When sailing offshore we keep a 24h watch but sometimes we're not in the cockpit all the time. My trusty eggclock is ticking at 10-15 minutes if i need to do something down below or just want to sit down during those long night watches.
In the channel between St Lucia and Martinique we had a close encounter with an other sailingyatch crossing our path. He had no lights, no visible watch in the cockpit and didn't reply on VHF.
I spotted him/her/it as the lights on a cruise ship a couple of M away started to disapear strangely and in my binoculars i could se the outlines of a main and a headsail. Since I was following a couple of commercial ships on radar it was not in tune to spot smaller wessels. After calling him on VHF with no reply I spilled wind out of my sails and let him pass 100m infront of us while studying him. I could not se any lights nor anyone in the cockpit or below (what I could see).
My conclusions were that he was comming from an atlanticcrossing, sleeping during the night and just by luck missed the two islands and all the ships between them. He was sailing a pararel course to us doing the islandhopping.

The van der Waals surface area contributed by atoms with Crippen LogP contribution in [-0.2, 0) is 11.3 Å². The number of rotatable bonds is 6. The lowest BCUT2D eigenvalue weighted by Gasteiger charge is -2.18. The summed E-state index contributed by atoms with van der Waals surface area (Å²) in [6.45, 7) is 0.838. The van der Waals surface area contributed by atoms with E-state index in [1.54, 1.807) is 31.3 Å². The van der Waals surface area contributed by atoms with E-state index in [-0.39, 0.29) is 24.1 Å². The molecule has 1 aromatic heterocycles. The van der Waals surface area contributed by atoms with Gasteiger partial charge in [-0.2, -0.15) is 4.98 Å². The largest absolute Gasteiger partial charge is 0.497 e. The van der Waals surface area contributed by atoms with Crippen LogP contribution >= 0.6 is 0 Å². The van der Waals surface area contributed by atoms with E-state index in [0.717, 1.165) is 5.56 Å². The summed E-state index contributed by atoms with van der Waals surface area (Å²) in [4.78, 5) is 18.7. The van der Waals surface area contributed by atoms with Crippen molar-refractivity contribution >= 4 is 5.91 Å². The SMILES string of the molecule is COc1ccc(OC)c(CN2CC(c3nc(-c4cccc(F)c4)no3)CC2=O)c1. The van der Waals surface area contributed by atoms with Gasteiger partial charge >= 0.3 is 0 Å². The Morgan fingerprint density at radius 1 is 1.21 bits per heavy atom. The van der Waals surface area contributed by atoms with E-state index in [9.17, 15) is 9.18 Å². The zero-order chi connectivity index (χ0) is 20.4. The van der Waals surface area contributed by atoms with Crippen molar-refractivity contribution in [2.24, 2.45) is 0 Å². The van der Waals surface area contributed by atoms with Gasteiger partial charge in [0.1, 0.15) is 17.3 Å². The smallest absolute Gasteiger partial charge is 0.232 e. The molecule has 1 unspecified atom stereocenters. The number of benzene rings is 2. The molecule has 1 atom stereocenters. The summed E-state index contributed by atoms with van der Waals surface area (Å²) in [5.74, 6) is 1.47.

I usually have a hard time deciding how to do with my radar, should it be on a high scale tracking bigthings far away or small tings close? If I tune it to spot sailingyatchs at below 40' it will be hard spotting the big ships at a safe distance with it. Sure one can spot the big ones opticaly but sometimes weather stop that too.
My thoughts on commercial wessels seing cruicers, my opinion is that they don't and it's my resposibility to keep away from them. I've often called up ships on VHF with no respons, but now with AIS and DSC it may be easier then before I hope, calling a ship by position, speed and course should be enough to get someones atention in my opinion but if the watch is occupied playing doom on the computer he might miss it.